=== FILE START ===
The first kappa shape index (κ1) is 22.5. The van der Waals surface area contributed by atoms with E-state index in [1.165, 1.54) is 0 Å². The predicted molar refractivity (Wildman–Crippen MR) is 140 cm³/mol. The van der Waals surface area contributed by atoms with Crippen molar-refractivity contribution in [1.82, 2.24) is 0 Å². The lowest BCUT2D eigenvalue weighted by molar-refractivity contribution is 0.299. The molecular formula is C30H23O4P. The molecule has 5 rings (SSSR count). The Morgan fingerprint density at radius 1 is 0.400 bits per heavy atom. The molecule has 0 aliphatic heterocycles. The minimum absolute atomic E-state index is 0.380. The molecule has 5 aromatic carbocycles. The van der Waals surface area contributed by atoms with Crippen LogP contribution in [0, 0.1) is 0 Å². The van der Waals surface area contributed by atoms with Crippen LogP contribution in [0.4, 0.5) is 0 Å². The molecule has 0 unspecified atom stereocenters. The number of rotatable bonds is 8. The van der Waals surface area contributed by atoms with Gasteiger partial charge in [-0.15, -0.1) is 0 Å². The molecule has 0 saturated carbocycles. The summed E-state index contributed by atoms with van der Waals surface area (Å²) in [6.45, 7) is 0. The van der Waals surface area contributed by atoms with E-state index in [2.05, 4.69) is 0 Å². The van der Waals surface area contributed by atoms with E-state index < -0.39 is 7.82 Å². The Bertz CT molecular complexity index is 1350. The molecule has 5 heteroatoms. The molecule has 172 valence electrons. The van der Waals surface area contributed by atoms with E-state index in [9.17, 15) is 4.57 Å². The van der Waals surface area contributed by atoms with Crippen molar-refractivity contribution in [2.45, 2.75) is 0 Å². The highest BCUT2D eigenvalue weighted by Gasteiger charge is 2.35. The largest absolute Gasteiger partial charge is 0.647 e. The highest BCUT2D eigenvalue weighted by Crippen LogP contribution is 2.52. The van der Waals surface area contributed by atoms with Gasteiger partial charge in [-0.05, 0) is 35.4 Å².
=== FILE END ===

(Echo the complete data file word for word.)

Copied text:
The first kappa shape index (κ1) is 22.5. The van der Waals surface area contributed by atoms with E-state index in [1.165, 1.54) is 0 Å². The predicted molar refractivity (Wildman–Crippen MR) is 140 cm³/mol. The van der Waals surface area contributed by atoms with Crippen molar-refractivity contribution in [1.82, 2.24) is 0 Å². The lowest BCUT2D eigenvalue weighted by molar-refractivity contribution is 0.299. The molecular formula is C30H23O4P. The molecule has 5 rings (SSSR count). The Morgan fingerprint density at radius 1 is 0.400 bits per heavy atom. The molecule has 0 aliphatic heterocycles. The minimum absolute atomic E-state index is 0.380. The molecule has 5 aromatic carbocycles. The van der Waals surface area contributed by atoms with Crippen LogP contribution in [0, 0.1) is 0 Å². The van der Waals surface area contributed by atoms with Crippen LogP contribution in [0.4, 0.5) is 0 Å². The molecule has 0 unspecified atom stereocenters. The number of rotatable bonds is 8. The van der Waals surface area contributed by atoms with Gasteiger partial charge in [-0.15, -0.1) is 0 Å². The molecule has 0 saturated carbocycles. The summed E-state index contributed by atoms with van der Waals surface area (Å²) in [6.45, 7) is 0. The van der Waals surface area contributed by atoms with E-state index in [2.05, 4.69) is 0 Å². The van der Waals surface area contributed by atoms with E-state index < -0.39 is 7.82 Å². The Bertz CT molecular complexity index is 1350. The molecule has 5 heteroatoms. The molecule has 172 valence electrons. The van der Waals surface area contributed by atoms with E-state index in [9.17, 15) is 4.57 Å². The van der Waals surface area contributed by atoms with Crippen molar-refractivity contribution in [2.45, 2.75) is 0 Å². The highest BCUT2D eigenvalue weighted by Gasteiger charge is 2.35. The largest absolute Gasteiger partial charge is 0.647 e. The highest BCUT2D eigenvalue weighted by Crippen LogP contribution is 2.52. The van der Waals surface area contributed by atoms with Gasteiger partial charge in [-0.05, 0) is 35.4 Å².